Look, my son is now five years old and has recently found out that he had another grandfather as well. So he’s asked me numerous times: “You lost your father? Is your father dead?” And I say yes. “How did he die,” he asks, “how many days ago exactly?” I tell him that he died in a car accident, and when he asks how he got into the accident I tell him a made-up story. “Do you miss him a lot, Mom?” he asks, and out of habit of not wanting to hurt my son, I tell him: “No not a lot; it’s been a long time. I miss him just a little bit.” And I still cannot tell my son the truth. Lately, he hears the word “execution” a lot and asks me: “Mom, what does execution mean?” “It means bothering someone, throwing someone in jail. That’s execution,” I tell him. Of course I’m going to have to tell him the truth in a few years, and so the story continues, and I still have to keep telling the story and tell him that his grandfather was an honest and decent man...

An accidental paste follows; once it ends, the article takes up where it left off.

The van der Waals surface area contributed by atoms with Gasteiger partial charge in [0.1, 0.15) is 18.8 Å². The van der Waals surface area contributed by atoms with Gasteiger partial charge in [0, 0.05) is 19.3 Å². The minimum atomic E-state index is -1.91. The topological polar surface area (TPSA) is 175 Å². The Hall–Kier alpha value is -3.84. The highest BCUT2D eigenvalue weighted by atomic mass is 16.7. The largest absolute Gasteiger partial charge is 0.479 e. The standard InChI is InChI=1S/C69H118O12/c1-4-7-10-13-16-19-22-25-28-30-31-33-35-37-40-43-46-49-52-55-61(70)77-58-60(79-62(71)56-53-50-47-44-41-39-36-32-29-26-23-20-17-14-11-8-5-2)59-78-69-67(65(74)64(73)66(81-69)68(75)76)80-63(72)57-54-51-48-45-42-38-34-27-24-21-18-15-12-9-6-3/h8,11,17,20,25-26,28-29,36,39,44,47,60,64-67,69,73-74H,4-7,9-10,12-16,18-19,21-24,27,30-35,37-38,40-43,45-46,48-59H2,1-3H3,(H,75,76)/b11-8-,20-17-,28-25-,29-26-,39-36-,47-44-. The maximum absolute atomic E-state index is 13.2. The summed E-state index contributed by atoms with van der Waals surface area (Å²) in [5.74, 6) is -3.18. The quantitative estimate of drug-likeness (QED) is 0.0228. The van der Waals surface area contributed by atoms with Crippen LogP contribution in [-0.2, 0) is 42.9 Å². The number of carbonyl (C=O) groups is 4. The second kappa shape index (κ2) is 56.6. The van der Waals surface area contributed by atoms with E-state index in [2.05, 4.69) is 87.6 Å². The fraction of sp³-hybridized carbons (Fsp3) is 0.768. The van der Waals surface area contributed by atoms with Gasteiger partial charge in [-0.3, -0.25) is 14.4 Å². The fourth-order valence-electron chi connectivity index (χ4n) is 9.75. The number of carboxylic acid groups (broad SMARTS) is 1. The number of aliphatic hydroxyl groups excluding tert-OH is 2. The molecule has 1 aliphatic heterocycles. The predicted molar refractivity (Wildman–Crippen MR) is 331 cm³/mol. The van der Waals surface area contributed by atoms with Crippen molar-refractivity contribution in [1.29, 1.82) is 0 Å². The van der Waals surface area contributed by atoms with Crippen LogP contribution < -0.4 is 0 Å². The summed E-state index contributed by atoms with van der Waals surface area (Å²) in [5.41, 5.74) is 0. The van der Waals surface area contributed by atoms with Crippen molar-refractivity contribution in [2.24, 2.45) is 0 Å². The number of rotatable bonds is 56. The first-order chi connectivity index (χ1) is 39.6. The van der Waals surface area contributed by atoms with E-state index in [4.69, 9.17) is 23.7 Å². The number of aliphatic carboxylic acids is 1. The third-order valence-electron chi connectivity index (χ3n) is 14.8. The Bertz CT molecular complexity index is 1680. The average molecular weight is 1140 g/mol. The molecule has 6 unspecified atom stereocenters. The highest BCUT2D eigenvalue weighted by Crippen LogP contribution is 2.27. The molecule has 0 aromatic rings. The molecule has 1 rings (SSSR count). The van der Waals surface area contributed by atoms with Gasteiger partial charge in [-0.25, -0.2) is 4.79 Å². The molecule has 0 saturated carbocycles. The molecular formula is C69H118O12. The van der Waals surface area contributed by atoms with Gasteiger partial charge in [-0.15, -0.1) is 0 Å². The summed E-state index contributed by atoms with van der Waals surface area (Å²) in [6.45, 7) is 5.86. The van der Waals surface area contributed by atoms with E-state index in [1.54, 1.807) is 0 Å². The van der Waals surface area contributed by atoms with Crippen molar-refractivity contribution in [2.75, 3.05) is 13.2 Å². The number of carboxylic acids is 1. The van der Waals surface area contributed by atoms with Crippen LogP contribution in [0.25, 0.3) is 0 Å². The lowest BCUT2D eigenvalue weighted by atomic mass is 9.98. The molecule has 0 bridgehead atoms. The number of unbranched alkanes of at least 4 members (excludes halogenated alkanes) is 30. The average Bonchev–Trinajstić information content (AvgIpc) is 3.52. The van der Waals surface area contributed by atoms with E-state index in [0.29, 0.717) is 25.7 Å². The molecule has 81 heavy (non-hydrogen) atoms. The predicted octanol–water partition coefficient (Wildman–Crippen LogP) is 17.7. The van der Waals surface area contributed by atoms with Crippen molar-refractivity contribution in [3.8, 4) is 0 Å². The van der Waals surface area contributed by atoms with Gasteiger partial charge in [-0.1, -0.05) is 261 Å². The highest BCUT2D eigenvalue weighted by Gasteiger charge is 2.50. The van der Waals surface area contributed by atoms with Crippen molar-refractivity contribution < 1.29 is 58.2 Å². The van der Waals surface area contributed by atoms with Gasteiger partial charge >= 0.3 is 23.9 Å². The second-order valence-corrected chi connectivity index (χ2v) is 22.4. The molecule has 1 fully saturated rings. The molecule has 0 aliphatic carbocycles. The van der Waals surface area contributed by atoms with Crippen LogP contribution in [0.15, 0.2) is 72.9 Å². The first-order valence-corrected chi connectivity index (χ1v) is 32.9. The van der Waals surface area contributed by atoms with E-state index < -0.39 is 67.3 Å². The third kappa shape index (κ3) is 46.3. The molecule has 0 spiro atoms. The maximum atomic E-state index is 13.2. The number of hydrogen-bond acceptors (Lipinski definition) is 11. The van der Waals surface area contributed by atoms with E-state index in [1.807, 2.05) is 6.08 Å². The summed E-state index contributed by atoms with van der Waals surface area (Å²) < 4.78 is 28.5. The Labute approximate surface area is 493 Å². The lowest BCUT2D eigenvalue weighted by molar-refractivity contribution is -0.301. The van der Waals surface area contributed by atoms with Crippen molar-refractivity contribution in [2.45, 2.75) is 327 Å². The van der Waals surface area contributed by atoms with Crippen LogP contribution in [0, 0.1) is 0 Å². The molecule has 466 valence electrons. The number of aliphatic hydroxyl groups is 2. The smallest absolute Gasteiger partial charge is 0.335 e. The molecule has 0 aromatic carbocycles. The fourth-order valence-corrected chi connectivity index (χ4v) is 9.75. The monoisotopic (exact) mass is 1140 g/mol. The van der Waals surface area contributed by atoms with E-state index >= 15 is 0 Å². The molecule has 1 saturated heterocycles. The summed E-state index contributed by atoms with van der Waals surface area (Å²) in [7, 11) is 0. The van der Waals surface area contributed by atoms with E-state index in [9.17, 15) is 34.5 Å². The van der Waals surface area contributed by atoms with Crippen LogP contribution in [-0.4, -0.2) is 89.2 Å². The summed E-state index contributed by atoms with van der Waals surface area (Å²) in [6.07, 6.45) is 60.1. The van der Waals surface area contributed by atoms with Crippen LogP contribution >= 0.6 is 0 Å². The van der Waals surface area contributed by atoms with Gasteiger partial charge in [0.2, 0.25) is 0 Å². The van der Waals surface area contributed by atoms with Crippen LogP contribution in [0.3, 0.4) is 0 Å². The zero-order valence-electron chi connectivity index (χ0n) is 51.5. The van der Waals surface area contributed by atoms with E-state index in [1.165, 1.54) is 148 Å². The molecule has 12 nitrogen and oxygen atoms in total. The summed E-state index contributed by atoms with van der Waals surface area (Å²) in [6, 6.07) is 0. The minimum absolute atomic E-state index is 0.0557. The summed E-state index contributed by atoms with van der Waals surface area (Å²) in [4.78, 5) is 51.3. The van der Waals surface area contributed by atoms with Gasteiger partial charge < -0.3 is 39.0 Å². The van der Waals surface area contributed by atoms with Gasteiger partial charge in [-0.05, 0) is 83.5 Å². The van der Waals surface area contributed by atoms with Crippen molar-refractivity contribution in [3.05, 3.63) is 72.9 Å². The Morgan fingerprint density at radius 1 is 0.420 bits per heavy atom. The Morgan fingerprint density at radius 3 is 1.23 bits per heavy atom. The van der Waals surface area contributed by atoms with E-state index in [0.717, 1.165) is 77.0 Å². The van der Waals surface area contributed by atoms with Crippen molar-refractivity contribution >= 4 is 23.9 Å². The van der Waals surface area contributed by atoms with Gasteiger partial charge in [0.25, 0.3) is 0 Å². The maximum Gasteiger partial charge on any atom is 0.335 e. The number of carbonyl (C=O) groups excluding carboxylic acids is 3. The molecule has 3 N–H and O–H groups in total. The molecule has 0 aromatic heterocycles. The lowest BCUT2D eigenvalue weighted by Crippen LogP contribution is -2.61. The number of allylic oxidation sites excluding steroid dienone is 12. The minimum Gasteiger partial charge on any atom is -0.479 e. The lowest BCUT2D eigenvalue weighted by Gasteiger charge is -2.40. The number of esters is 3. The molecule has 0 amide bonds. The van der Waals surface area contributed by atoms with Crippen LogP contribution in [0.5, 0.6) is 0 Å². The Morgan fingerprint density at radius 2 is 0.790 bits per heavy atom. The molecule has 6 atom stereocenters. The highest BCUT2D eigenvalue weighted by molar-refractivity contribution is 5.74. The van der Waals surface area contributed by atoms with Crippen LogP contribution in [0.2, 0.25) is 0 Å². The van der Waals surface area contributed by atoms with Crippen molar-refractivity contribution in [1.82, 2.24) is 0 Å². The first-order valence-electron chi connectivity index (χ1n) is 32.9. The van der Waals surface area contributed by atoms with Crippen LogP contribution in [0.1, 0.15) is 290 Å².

In the first session, the psychiatrist’s very first diagnosis was that all these symptoms that I have displayed all these years and that I talk about – that I’m nervous, occasionally depressed, etc. – were not symptoms of severe depression. “Your problem is trauma,” he said, “because after 30 years, when you see the image of a gallows on TV, you’re subconsciously reminded of your father, and generally anything that has to do with execution reminds you of your father. So the harm you have suffered is trauma and you need to be treated for trauma.” The psychiatrist submitted a letter in which it was stated that I needed to undergo a few psychotherapy sessions. At that point, what occurred to me, which was actually shocking even to myself, was that I had always thought that I was the healthiest among my brothers and other friends who had lost their fathers, and that I had been the least affected and the least harmed by the events. When I realized the severity of the blow to which I had been subjected, I thought of my brothers, I thought of other dear friends with whom I had talked a little while ago and asked them to talk to me about their fathers’ executions, to tell me about their memories, about the effects of execution, and I realized how much they were suffering, even more than I was. At that moment, when the doctor told me the diagnosis, I did not think about myself at all. I thought for a second what greater a trauma, what greater a blow they had suffered; what were they supposed to do? They’re sufferring in Iran as we speak and don’t even know that this is all because of something that happened to them 30 years ago.